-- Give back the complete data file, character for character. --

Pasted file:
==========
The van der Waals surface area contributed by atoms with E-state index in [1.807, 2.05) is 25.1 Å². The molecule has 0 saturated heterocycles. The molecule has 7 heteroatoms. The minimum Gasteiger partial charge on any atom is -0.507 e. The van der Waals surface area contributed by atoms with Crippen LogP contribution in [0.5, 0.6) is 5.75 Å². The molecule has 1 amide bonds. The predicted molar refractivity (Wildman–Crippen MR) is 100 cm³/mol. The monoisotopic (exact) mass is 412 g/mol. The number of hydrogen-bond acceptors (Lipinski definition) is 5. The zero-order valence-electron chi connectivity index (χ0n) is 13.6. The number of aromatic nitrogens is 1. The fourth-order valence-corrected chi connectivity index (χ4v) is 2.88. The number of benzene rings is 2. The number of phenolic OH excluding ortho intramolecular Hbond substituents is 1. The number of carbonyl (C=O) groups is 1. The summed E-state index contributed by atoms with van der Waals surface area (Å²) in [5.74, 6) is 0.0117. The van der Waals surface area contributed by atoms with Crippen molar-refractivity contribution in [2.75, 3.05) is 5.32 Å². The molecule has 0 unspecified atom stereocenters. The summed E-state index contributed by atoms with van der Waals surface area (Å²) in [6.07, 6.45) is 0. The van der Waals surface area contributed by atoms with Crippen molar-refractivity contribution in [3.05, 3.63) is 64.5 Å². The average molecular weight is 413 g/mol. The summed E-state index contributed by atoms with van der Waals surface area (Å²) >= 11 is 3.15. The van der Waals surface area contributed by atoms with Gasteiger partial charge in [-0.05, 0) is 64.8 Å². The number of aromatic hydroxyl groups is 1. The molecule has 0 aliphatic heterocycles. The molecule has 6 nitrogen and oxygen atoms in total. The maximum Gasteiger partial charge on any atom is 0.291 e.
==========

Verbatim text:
The van der Waals surface area contributed by atoms with E-state index in [1.807, 2.05) is 25.1 Å². The molecule has 0 saturated heterocycles. The molecule has 7 heteroatoms. The minimum Gasteiger partial charge on any atom is -0.507 e. The van der Waals surface area contributed by atoms with Crippen LogP contribution in [0.5, 0.6) is 5.75 Å². The molecule has 1 amide bonds. The predicted molar refractivity (Wildman–Crippen MR) is 100 cm³/mol. The monoisotopic (exact) mass is 412 g/mol. The number of hydrogen-bond acceptors (Lipinski definition) is 5. The zero-order valence-electron chi connectivity index (χ0n) is 13.6. The number of aromatic nitrogens is 1. The fourth-order valence-corrected chi connectivity index (χ4v) is 2.88. The number of benzene rings is 2. The number of phenolic OH excluding ortho intramolecular Hbond substituents is 1. The number of carbonyl (C=O) groups is 1. The summed E-state index contributed by atoms with van der Waals surface area (Å²) in [5.74, 6) is 0.0117. The van der Waals surface area contributed by atoms with Crippen molar-refractivity contribution in [2.75, 3.05) is 5.32 Å². The molecule has 0 unspecified atom stereocenters. The summed E-state index contributed by atoms with van der Waals surface area (Å²) in [6.07, 6.45) is 0. The van der Waals surface area contributed by atoms with Crippen molar-refractivity contribution in [3.05, 3.63) is 64.5 Å². The average molecular weight is 413 g/mol. The summed E-state index contributed by atoms with van der Waals surface area (Å²) >= 11 is 3.15. The van der Waals surface area contributed by atoms with Gasteiger partial charge in [-0.05, 0) is 64.8 Å². The number of aromatic hydroxyl groups is 1. The molecule has 0 aliphatic heterocycles. The molecule has 6 nitrogen and oxygen atoms in total. The maximum Gasteiger partial charge on any atom is 0.291 e.